The maker of Tide Pods will create a new double-latch lid to deter children from accessing and eating the brightly colored detergent packets, a company spokesman said Friday.
Procter & Gamble spokesman Paul Fox said the Cincinnati-based company plans to create a new lid on tubs of Tide Pods "in the next couple of weeks." The company continues to study the design of the package, Fox said.
Doctors say children sometimes swallow Tide Pods and similar laundry products, around 1-inch packets that are meant to be dropped into a washing machine in place of liquid or powder detergent. Nearly 250 cases nationally have been reported to poison control centers this year, a figure that's expected to rise. No deaths have been reported.
Almost all of the cases so far have been reported since March, when several companies began to market the packets. A handful of children have been hospitalized for several days.
Texas reported 71 instances of exposure this year, all but one in March or later. Missouri reported 25 cases related to the packets, and Illinois reported 26.
Some children might be confusing the tubs of colorfully swirled detergent packets for bowls of candy, said Bruce D. Anderson, director of operations at the Maryland Poison Center. Maryland has reported 15 cases this year.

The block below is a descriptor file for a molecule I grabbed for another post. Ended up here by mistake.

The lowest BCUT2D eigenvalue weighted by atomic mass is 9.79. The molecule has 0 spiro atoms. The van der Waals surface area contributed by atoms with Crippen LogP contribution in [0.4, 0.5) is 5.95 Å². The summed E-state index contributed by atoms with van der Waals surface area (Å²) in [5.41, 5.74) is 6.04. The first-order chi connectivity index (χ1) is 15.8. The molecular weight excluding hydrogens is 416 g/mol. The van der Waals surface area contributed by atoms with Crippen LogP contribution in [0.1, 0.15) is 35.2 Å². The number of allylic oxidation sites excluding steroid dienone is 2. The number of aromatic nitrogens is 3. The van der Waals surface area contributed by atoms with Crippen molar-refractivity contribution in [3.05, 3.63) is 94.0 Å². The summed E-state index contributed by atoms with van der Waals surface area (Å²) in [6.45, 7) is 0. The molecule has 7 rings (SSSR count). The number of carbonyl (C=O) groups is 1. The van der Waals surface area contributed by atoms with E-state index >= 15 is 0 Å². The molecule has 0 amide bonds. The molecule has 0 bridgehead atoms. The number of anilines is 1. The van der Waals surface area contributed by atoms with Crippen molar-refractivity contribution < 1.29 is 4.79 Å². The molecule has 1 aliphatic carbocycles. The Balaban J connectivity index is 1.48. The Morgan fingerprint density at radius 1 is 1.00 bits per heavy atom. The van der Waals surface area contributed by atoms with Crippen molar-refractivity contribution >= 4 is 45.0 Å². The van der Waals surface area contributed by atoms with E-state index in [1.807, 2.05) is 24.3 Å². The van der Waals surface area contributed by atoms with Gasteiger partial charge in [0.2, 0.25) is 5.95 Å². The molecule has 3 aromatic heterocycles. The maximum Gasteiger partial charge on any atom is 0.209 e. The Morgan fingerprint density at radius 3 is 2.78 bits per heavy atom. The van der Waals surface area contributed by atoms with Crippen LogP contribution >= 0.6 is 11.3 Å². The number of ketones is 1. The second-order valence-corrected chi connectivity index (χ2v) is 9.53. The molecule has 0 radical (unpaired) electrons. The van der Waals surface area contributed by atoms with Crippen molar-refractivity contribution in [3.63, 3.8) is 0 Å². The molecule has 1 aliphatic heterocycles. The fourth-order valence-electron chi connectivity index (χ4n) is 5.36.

"Kids are very bright and will find a way to get to something that they want to get to," he said.
Dr. Michael Buehler of the Carolinas Poison Center said Tide's tougher lid could make a difference.
"In a nutshell, yes, it would be good, but I don't know enough," Buehler said. "It's too early to tell."
Spokesmen for other detergent-makers did not immediately say if they also planned changes. Sun Products Corp., which makes "mighty pacs" sold under the all brand name, is evaluating its packaging, spokeswoman Kathryn Corbally said. Henkel Consumer Goods, which distributes Purex Ultrapacks, and Church & Dwight, which makes OxiClean and Arm & Hammer packs, declined to say if any changes were planned.
The packets appear to cause more severe symptoms than typical detergent, possibly because a single packet has a full cup's worth of detergent or because the packets might activate more quickly or differently.
In suburban Philadelphia, a 17-month-old boy climbed onto a dresser and popped a detergent package in his mouth. The boy vomited, became drowsy and started coughing, said Dr. Fred Henretig of the Poison Control Center at The Children's Hospital of Philadelphia. The boy was put on a ventilator for a day and hospitalized for a week.
Associated Press reporters Sarah Brumfield in Baltimore, Carla K. Johnson in Chicago, Matt Moore in Philadelphia and Maria Sudekum in Kansas City, Mo., contributed to this report.